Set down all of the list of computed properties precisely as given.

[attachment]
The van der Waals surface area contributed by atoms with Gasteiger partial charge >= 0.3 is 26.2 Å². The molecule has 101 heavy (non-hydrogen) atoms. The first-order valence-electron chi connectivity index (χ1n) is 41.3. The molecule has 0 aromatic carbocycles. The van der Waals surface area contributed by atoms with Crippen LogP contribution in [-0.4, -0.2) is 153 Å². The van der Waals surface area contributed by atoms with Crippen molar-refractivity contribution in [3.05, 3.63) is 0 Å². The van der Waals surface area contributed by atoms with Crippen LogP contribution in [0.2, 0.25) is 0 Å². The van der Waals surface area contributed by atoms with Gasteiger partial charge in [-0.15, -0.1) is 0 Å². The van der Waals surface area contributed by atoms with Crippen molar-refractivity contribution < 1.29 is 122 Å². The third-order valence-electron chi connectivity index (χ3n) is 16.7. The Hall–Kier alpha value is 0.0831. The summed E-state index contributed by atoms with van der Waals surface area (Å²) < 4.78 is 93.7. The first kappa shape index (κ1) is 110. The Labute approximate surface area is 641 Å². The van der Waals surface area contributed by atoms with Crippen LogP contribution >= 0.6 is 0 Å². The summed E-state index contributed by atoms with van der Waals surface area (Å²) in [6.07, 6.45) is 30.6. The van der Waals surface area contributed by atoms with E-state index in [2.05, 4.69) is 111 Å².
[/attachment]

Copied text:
The van der Waals surface area contributed by atoms with Gasteiger partial charge >= 0.3 is 26.2 Å². The molecule has 101 heavy (non-hydrogen) atoms. The first-order valence-electron chi connectivity index (χ1n) is 41.3. The molecule has 0 aromatic carbocycles. The van der Waals surface area contributed by atoms with Crippen LogP contribution in [-0.4, -0.2) is 153 Å². The van der Waals surface area contributed by atoms with Crippen molar-refractivity contribution in [3.05, 3.63) is 0 Å². The van der Waals surface area contributed by atoms with Crippen LogP contribution in [0.2, 0.25) is 0 Å². The van der Waals surface area contributed by atoms with Gasteiger partial charge in [-0.15, -0.1) is 0 Å². The van der Waals surface area contributed by atoms with Crippen molar-refractivity contribution < 1.29 is 122 Å². The third-order valence-electron chi connectivity index (χ3n) is 16.7. The Hall–Kier alpha value is 0.0831. The summed E-state index contributed by atoms with van der Waals surface area (Å²) < 4.78 is 93.7. The first kappa shape index (κ1) is 110. The Labute approximate surface area is 641 Å². The van der Waals surface area contributed by atoms with Crippen LogP contribution >= 0.6 is 0 Å². The summed E-state index contributed by atoms with van der Waals surface area (Å²) in [6.07, 6.45) is 30.6. The van der Waals surface area contributed by atoms with E-state index in [2.05, 4.69) is 111 Å².